Arts Commentary: The Goldsmith-Warhol Copyright Decision — Reason to be Concerned

By Steve Provizer

Decisions like these are increasingly troublesome because they will dictate what constitutes”fair use” for decades to come, even as technology evolves in threatening ways.

Left: A portrait of Prince taken by photographer Lynn Goldsmith in 1981. Right: A series of silkscreen prints Andy Warhol later created using the photograph as a reference are seen in documents filed with the Supreme Court. Photo: Collection of the Supreme Court of the United States.

Last October, I laid out the facts of this litigation here. On May 15, in a 7 to 2 vote, the Supreme Court ruled that photographer Lynn Goldsmith was entitled to copyright protection and that Andy Warhol was not entitled to use her photo of Prince without being paid and acknowledged. At the center of the case is the concept of “fair use.”

The court majority focused on a couple of parameters in deciding whether fair use was applicable. One was that both Warhol and Goldsmith were competitors in the business of licensing material to magazines. Warhol’s work might have been acceptable as fair use if it qualified as “transformative use.” But Warhol made only a “modest alteration” to the original so the image couldn’t claim that status. The second and related element, as per Justice Sotomayor, who wrote the decision, was that fair use should be evaluated as to: “the purpose and character of the use, including whether such use is of a commercial nature or is for nonprofit educational purposes.”

Justice Elena Kagan and Chief Justice John G. Roberts Jr. dissented. Kagan argued that the decision “will stifle creativity of every sort…It will thwart the expression of new ideas and the attainment of new knowledge. It will make our world poorer.”

Supreme Court decisions often demonstrate a certain detachment, but in this case there was an unusually combative tone to the comments. Dissenters cast the majority as near-Philistines while the majority cast the minority as poseurs.

Kagan wrote: “The majority does not see it…And I mean that literally. There is precious little evidence in today’s opinion that the majority has actually looked at these images, much less that it has engaged with expert views of their aesthetics and meaning.” She made the point that an editor, presented with Goldsmith’s photo and Warhol’s portrait, would have a clear choice to make. But from the majority’s perspective the editor might as well flip a coin. She posits that the majority’s decision rests solely on the fact that both images were licensed to magazines.

Sotomayor wrote that Kagan’s opinion was made up of

… a series of misstatements and exaggerations, from the dissent’s very first sentence to its very last…Warhol himself paid to license photographs for some of his artistic renditions…Such licenses, for photographs or derivatives of them, are how photographers like Goldsmith make a living. They provide an economic incentive to create original works, which is the goal of copyright.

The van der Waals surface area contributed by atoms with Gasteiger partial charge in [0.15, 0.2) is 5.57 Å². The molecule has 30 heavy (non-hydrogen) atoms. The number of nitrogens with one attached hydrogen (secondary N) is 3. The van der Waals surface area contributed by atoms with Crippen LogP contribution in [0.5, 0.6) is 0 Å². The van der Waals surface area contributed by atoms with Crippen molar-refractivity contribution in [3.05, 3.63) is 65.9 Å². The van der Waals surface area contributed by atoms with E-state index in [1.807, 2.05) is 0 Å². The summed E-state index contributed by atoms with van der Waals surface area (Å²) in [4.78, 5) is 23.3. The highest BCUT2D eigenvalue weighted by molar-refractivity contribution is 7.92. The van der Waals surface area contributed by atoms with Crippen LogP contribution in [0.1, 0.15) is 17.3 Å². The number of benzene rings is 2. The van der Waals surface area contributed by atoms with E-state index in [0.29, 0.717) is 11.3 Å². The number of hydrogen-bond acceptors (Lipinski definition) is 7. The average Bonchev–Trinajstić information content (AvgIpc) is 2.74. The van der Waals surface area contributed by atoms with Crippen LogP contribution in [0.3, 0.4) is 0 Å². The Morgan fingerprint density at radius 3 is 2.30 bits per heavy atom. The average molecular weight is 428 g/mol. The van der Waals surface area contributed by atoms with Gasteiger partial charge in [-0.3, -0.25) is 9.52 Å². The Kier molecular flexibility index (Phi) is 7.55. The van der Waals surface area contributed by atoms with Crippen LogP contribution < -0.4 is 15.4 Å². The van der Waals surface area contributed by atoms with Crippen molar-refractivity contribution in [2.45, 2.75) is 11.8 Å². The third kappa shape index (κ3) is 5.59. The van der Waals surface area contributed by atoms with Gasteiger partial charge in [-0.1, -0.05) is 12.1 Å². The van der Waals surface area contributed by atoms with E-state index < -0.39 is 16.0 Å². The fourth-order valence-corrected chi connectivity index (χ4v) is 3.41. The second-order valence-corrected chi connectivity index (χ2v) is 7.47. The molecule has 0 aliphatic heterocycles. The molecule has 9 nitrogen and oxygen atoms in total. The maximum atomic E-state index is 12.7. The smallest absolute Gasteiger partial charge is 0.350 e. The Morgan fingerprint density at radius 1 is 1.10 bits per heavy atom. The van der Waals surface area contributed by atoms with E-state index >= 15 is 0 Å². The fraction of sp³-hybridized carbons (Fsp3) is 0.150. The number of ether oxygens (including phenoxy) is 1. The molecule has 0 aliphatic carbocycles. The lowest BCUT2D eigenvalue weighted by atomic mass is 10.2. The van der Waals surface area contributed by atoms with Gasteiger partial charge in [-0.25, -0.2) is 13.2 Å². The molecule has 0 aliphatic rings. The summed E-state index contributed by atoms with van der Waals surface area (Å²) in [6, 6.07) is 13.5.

Sorting these issues out, as I wrote when I first covered this case, is not simple. The comments from both sides betray a bravado that betrays an understandable lack of confidence in their position. The truth is, it would be equally difficult to sort out the motivations of the litigants or any artists, for that matter.The editor decided to use Warhol’s print of Prince in order to sell copies of the magazine. Warhol’s motivation in making images of the Campbell soup cans? Who knows? Art makers rarely sit on the extreme ends of the spectrum — producing work with no thought of income or with the sole motivation of making money. Most creatives fall somewhere in between.

What is indisputable at this point: the duration of copyrights has run amok. And decisions like these are increasingly troublesome because they will dictate what constitutes”fair use” for decades to come, even as technology evolves in threatening ways. For example, the absorptive power of AI can suck up copyright images and then spit out amalgamated “originals.” Today’s Supreme Court is shaping the future of art and artists. We have reason to be concerned.

Steve Provizer writes on a range of subjects, most often the arts. He is a musician and blogs about jazz here.


  1. Peter Walsh on May 22, 2023 at 5:52 pm

    This was a pretty straightforward ruling so far as I can see. International copyright law says that the original creator owns the rights to all derivative works, without exception, as long as the copyright lasts. In this case, there was no question that the photographer created the original work so there is no question that Warhol, as the creator of the derivative work, should have asked permission to use it and should have paid royalties if it was granted. Fair use clearly does not apply in this instance and never has so the Supreme Court did not set any Fair Use precedents in its decision, just confirmed what has been law as long as the copyright. I’m surprised that the ruling was even controversial but copyright law is often poorly known and understood, even, evidently, by some Supreme Court justices.

    The law is bound by international treaty. It does restrict creativity. That’s part of the point. The other side of this are the thousands of artists and musicians, many of them of color, who have had their work appropriated by others who earn far more from their creation than they did.

    I have been repeatedly surprised, however, that the very long copyright terms now in place do not violate the “limited times” clause in the Constitution but the courts have just as repeatedly upheld them.

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